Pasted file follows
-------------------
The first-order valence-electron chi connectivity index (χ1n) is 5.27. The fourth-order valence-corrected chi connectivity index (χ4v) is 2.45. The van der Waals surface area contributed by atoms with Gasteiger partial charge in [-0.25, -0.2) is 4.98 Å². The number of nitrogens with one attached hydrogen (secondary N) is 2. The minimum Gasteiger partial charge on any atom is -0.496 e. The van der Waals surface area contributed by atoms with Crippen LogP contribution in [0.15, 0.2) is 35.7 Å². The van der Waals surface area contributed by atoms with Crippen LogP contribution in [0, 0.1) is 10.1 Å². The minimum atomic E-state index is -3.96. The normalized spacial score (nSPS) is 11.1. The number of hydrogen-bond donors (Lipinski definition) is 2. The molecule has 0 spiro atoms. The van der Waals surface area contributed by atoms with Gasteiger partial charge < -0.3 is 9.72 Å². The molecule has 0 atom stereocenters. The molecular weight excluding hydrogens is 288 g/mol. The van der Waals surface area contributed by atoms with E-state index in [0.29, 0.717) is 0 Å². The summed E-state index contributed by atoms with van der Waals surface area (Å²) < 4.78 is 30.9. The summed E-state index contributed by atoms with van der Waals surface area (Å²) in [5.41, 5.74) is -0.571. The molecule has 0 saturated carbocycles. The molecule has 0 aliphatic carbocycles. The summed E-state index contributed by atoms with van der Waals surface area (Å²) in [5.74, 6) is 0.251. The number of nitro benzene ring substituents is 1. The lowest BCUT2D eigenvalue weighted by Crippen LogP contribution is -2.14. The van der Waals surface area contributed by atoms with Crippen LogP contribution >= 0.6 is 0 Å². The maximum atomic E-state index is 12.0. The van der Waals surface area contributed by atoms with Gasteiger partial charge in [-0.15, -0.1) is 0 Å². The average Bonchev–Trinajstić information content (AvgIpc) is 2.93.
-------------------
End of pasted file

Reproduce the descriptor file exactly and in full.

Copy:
The first-order valence-electron chi connectivity index (χ1n) is 5.27. The fourth-order valence-corrected chi connectivity index (χ4v) is 2.45. The van der Waals surface area contributed by atoms with Gasteiger partial charge in [-0.25, -0.2) is 4.98 Å². The number of nitrogens with one attached hydrogen (secondary N) is 2. The minimum Gasteiger partial charge on any atom is -0.496 e. The van der Waals surface area contributed by atoms with Crippen LogP contribution in [0.15, 0.2) is 35.7 Å². The van der Waals surface area contributed by atoms with Crippen LogP contribution in [0, 0.1) is 10.1 Å². The minimum atomic E-state index is -3.96. The normalized spacial score (nSPS) is 11.1. The number of hydrogen-bond donors (Lipinski definition) is 2. The molecule has 0 spiro atoms. The van der Waals surface area contributed by atoms with Gasteiger partial charge < -0.3 is 9.72 Å². The molecule has 0 atom stereocenters. The molecular weight excluding hydrogens is 288 g/mol. The van der Waals surface area contributed by atoms with E-state index in [0.29, 0.717) is 0 Å². The summed E-state index contributed by atoms with van der Waals surface area (Å²) < 4.78 is 30.9. The summed E-state index contributed by atoms with van der Waals surface area (Å²) in [5.41, 5.74) is -0.571. The molecule has 0 saturated carbocycles. The molecule has 0 aliphatic carbocycles. The summed E-state index contributed by atoms with van der Waals surface area (Å²) in [5.74, 6) is 0.251. The number of nitro benzene ring substituents is 1. The lowest BCUT2D eigenvalue weighted by Crippen LogP contribution is -2.14. The van der Waals surface area contributed by atoms with Crippen LogP contribution >= 0.6 is 0 Å². The maximum atomic E-state index is 12.0. The van der Waals surface area contributed by atoms with Gasteiger partial charge in [-0.15, -0.1) is 0 Å². The average Bonchev–Trinajstić information content (AvgIpc) is 2.93.